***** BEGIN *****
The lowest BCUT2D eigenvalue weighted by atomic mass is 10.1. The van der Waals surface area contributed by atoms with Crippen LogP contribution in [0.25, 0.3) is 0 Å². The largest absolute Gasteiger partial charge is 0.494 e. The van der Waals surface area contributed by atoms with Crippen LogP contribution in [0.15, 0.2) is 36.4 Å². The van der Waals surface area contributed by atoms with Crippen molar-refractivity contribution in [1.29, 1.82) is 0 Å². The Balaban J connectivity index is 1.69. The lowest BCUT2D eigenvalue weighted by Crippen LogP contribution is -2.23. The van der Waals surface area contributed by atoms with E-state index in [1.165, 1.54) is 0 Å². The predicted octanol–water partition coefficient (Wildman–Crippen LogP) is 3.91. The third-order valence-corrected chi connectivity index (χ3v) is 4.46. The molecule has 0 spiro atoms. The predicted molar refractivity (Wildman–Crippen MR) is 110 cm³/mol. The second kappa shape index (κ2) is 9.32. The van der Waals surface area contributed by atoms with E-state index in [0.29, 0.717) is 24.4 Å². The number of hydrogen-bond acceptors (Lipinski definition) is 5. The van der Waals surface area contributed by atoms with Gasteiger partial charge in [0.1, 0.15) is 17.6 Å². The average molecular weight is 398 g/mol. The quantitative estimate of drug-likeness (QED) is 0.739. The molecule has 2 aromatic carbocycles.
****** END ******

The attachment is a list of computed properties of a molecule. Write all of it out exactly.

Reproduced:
The lowest BCUT2D eigenvalue weighted by atomic mass is 10.1. The van der Waals surface area contributed by atoms with Crippen LogP contribution in [0.25, 0.3) is 0 Å². The largest absolute Gasteiger partial charge is 0.494 e. The van der Waals surface area contributed by atoms with Crippen LogP contribution in [0.15, 0.2) is 36.4 Å². The van der Waals surface area contributed by atoms with Crippen molar-refractivity contribution in [1.29, 1.82) is 0 Å². The Balaban J connectivity index is 1.69. The lowest BCUT2D eigenvalue weighted by Crippen LogP contribution is -2.23. The van der Waals surface area contributed by atoms with E-state index in [1.165, 1.54) is 0 Å². The predicted octanol–water partition coefficient (Wildman–Crippen LogP) is 3.91. The third-order valence-corrected chi connectivity index (χ3v) is 4.46. The molecule has 0 spiro atoms. The predicted molar refractivity (Wildman–Crippen MR) is 110 cm³/mol. The second kappa shape index (κ2) is 9.32. The van der Waals surface area contributed by atoms with E-state index in [0.29, 0.717) is 24.4 Å². The number of hydrogen-bond acceptors (Lipinski definition) is 5. The van der Waals surface area contributed by atoms with Gasteiger partial charge in [0.1, 0.15) is 17.6 Å². The average molecular weight is 398 g/mol. The quantitative estimate of drug-likeness (QED) is 0.739. The molecule has 2 aromatic carbocycles.